Americans' Interest Is a Roadblock in Transportation Reform
By Lucas BergerPublished October 31, 2013By Lucas Berger, Published 10/31/13
Most Americans travel everyday: to work, school, across the country, and it is a huge part of everyday lives. But at it's core, getting from one place to another is a hassle. There are few things more frustrating than inching towards your destination, and waiting as miles that could usually be traversed in minutes turn into hour-long journeys. The worst part about it is that in many cases the culprit for these hours lost seem so avoidable. Sure some traffic is simply due to an unusually high amount of drivers being on the roads, but how many times is that really the issue? In so many instances its inexplicable merges, roadways that are either outdated or much to small, and of course the most dreaded of all; construction sites, which never seems to be places where much 'constructing' takes place (at least when I drive by), and take years to complete.
We have all, at one time or another, bemoaned the fact that traveling such an essential part of our daily lives, is so difficult. What is strange, however, is that our complaints usually end with us slamming our horns and yelling at no one in particular. If you were to ask the average American what issues they think the government needs to take care of transportation would probably be very low on that list. Why is this the case? Countless arguments have taken place over whether or not the minimum wage should be raised but almost none over why it takes twice as long as it should to get to the job where those wages are being earned. It seems that people have just come to accept that traveling is difficult, and there is little that can be done to make it better, that and we should be thankful because there are so many countries where it is much worse. The problem is that those rationales simply are not true.
For years the US infrastructure has been deteriorating at an alarming rate. The World Economic Forum's top 10 countries in terms of infrastructure quality and investment no longer includes the United States, and things are only getting worse. For a country of our wealth and prestige that is simply unacceptable. Our problems are mostly caused by the way we approach funding for our infrastructure. The current strategy is so short sighted that it is similar to using your finger to plug the hole in a dam. The problem is that this leads to more holes and you only have so many fingers. The budgets for maintaining our transportation systems on both the state and national levels is so small and spread so thin that we are only able to do the bare minimum, if that, to keep our roads, airways, and even waterways operating properly never mind actually improving them.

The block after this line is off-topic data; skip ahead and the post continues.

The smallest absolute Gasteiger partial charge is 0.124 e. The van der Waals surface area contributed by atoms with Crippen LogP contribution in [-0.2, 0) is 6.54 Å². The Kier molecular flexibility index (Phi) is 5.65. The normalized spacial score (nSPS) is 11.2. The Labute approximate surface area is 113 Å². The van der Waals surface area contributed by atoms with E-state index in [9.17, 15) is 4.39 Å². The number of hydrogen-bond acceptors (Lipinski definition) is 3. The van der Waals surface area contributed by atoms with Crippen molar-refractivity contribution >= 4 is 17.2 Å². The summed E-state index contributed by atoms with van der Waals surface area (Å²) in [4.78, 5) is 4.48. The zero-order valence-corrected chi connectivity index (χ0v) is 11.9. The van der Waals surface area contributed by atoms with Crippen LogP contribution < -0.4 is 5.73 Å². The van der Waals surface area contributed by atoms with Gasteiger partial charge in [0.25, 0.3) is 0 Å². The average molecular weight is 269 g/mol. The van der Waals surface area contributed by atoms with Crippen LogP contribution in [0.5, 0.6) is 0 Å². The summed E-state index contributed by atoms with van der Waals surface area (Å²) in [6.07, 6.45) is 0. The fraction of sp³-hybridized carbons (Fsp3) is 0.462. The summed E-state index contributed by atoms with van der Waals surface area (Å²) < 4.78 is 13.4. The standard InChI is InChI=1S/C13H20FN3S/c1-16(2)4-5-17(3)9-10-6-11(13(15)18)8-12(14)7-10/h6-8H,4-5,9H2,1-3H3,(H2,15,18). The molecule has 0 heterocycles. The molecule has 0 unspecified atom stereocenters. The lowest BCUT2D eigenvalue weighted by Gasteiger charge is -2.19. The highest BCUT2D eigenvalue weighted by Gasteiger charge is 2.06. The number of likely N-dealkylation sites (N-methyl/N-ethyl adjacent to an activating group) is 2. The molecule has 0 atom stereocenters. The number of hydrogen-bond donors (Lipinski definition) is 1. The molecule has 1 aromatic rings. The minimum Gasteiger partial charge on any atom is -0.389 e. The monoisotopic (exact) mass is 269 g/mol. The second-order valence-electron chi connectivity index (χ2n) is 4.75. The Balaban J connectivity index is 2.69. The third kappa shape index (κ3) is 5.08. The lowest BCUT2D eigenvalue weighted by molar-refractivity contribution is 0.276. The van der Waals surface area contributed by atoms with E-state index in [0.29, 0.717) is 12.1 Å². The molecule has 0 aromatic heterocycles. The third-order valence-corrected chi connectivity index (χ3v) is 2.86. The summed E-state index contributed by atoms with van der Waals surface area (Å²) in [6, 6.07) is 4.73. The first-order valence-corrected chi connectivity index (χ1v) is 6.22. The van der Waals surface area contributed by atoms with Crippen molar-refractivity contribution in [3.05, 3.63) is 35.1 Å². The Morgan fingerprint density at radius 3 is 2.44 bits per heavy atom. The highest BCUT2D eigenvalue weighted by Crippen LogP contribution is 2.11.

America needs to reevaluate its stance on transportation. It is simply too important to both our citizens and businesses to be something that we cut corners on and even worse asses at the last possible moment. At present it seems like some members of the government realize this, as a transportation bill is already being put together in Congress that would increase spending on infrastructure compared to the current legislation, which is set to expire next year. As refreshing as it is to see lawmakers attempting to address the problem without public pressure, this is not enough. In fact more government involvement may be the last thing that we need. Perhaps its time we give the responsibility of maintaining our roadways to private companies, who will be more diligent in their work and would probably cut costs long term. In turn government could focus more on where we need to do the most work. In my opinion any solution starts with repairing that which is broken, and than deciding where new projects could do the most good, but there are definitively a number of ways to approach the problem . No matter what the plan people need to get behind improving transportation. At this point the public has not made it clear where they stand, and if solutions are not found soon what is now an annoyance could turn into a major issue that costs people thousands and companies millions.